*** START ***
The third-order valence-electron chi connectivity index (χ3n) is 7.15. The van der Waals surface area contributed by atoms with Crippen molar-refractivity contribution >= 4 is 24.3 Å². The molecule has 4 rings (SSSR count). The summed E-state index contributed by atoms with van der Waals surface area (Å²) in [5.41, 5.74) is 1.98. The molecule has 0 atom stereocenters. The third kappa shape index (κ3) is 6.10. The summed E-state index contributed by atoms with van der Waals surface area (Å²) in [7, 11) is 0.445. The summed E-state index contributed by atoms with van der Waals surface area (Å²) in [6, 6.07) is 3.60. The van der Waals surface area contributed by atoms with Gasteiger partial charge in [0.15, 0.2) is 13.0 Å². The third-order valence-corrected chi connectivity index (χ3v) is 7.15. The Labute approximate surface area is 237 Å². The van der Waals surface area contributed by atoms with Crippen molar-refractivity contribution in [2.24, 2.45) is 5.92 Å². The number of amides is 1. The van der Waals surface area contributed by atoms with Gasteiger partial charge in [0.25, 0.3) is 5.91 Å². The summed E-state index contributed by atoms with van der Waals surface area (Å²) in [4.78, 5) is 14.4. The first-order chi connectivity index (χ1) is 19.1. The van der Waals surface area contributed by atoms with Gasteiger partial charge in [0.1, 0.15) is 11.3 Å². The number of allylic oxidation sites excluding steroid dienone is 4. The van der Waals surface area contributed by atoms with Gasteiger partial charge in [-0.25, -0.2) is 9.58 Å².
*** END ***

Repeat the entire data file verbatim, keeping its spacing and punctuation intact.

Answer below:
The third-order valence-electron chi connectivity index (χ3n) is 7.15. The van der Waals surface area contributed by atoms with Crippen molar-refractivity contribution >= 4 is 24.3 Å². The molecule has 4 rings (SSSR count). The summed E-state index contributed by atoms with van der Waals surface area (Å²) in [5.41, 5.74) is 1.98. The molecule has 0 atom stereocenters. The third kappa shape index (κ3) is 6.10. The summed E-state index contributed by atoms with van der Waals surface area (Å²) in [7, 11) is 0.445. The summed E-state index contributed by atoms with van der Waals surface area (Å²) in [6, 6.07) is 3.60. The van der Waals surface area contributed by atoms with Gasteiger partial charge in [0.15, 0.2) is 13.0 Å². The third-order valence-corrected chi connectivity index (χ3v) is 7.15. The Labute approximate surface area is 237 Å². The van der Waals surface area contributed by atoms with Crippen molar-refractivity contribution in [2.24, 2.45) is 5.92 Å². The number of amides is 1. The van der Waals surface area contributed by atoms with Gasteiger partial charge in [0.25, 0.3) is 5.91 Å². The summed E-state index contributed by atoms with van der Waals surface area (Å²) in [4.78, 5) is 14.4. The first-order chi connectivity index (χ1) is 19.1. The van der Waals surface area contributed by atoms with Gasteiger partial charge in [0.1, 0.15) is 11.3 Å². The number of allylic oxidation sites excluding steroid dienone is 4. The van der Waals surface area contributed by atoms with Gasteiger partial charge in [-0.25, -0.2) is 9.58 Å².